Updated: Jul 3, 2019
The 3 stages of transitioning your mind, body & soul out of work and into creative entrepreneurship in motherhood.
If you feel the great paradox of being personally ambitious - as well as a dedicated mother, then you may very well have thought about quitting your job to find more quality time with your family and more purpose in your own life.
Becoming a successful entrepreneur of a soul-crafted business may provide more freedom, more life-satisfaction as well as a sustainable answer to the illusive question of how to find balance in motherhood.
But it is a hard, practical decision - because practical responsibility often outweighs the fantasies of becoming financially independent - and you just can't justify the risk of losing a steady paycheque (however soul-cringing the job may be).
Entrepreneurship can be lonely and extremely challenging. Not only do you have to constantly push through your own comfort zones - you have to deal with your conditioned habits on a daily basis and find a way to expand beyond your limiting beliefs...
...and that's why I truly love it.
Just before I transitioned from full-time work to entrepreneurship 2 years ago, I searched obsessively for answers to my discontentment, while still working my full-time job.
I wanted more freedom but didn't have the financial situation to let go of my salary.
I also didn't know if I would be successful as I am a creative person with wavering commitment but bold ideas.
Most answers from the internet came in the very appealing titles of ‘quit your job, become a digital nomad and move to a tropical island‘ - to which I read all pieces enthusiastically... until I realised that all the authors were young, single and could not relate to the conflict of fulfilling personal desire against parenthood. This is not a judgement, but a simple truth - and one I had to be very conscious of when seeking life-changing advice.
-Enter life-changing moment-
At the peak of my career working as a designer in Scandinavia's largest lingerie company, I went through a debilitating psychosis. The stress of being a mother of two young children, living as an immigrant in my husband's country & the superficial nature of my work knocked me completely off psychological balance.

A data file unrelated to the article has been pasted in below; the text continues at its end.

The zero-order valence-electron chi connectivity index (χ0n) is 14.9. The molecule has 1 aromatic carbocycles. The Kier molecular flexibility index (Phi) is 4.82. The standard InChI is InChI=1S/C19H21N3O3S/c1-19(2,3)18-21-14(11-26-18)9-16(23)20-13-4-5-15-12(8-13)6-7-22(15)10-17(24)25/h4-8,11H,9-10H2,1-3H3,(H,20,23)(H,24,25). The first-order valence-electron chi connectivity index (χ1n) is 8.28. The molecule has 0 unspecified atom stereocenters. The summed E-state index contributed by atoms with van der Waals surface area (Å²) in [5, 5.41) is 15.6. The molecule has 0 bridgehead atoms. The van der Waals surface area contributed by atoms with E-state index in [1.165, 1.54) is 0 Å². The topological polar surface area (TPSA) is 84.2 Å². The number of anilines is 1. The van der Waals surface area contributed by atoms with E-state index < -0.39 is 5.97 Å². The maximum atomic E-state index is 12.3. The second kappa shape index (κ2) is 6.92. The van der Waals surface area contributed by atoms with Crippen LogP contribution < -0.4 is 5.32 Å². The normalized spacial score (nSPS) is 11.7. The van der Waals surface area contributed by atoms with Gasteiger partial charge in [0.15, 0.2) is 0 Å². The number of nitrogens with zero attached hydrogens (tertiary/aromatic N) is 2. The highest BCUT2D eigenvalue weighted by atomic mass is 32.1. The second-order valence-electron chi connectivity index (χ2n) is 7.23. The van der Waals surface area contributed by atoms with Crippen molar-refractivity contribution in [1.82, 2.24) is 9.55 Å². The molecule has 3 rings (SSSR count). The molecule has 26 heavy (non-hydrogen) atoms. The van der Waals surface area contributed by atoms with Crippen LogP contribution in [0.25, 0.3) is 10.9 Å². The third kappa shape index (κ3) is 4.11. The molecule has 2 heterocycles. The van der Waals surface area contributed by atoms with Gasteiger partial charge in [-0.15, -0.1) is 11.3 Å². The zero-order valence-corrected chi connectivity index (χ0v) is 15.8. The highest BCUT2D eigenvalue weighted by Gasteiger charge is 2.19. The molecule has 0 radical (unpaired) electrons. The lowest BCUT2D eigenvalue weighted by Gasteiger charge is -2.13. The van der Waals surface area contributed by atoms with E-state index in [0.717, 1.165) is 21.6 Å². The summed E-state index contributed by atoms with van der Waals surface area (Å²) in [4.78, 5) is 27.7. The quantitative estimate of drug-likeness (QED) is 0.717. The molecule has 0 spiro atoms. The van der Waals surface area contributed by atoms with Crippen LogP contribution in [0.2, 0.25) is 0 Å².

Through my long recovery, I became determined to not let myself go again in this catch-phrase conundrum called 'living my best life' and became resolute in tackling this career change more holistically, more patiently and with resolute defiance to share it with other mothers once I had found out the secret.
Here are the 3 stages to quit full-time work and transition into entrepreneurship - and how to make sure it is a success.
I have been through each and every one of the following stages - and it took me 1 year in total to make the total transition. Of course, you can jump straight to the third stage if you feel inspired, but it depends on your financial situation, your connection to yourself and your partnership - so be assured to read all the stages in case there is something that resonates!
STEP 1 - Make full time work, work for you
Full-time work takes up most of the week, so fitting in dedicated entrepreneurship is immensely challenging. It will cut time out from being with your family and become the paradox to what you are trying to accomplish. There are some women I know who do both, but neither very well and find that family life and self care are the elements that slip most.
While in full-time work, figure out what it is you would like to do as an entrepreneur and create a positive mindset to the work you already have.
Learn about emotional detachment in the work place. Even when you dislike your job, you can create a healthier mindset towards it while you figure what it is you want to do instead. Read 'The Untethered Soul, by Michael Singer (link below text) for a better understanding of how to do this - it has been a fundamental book in my own success as an entrepreneur and mother.
When you live in consistent negative energy because you hate your job, it transmits into everything else in your life, so be aware of how your work place is affecting your mindset. YOU get to change your perspective by seeing that your job is not you, but you currently need it to get to where you want to go.
Acknowledge the positive things about your job every morning as you wake up, even if it is just the income, and use this to detach yourself from the emotional drama that drains your vital energy.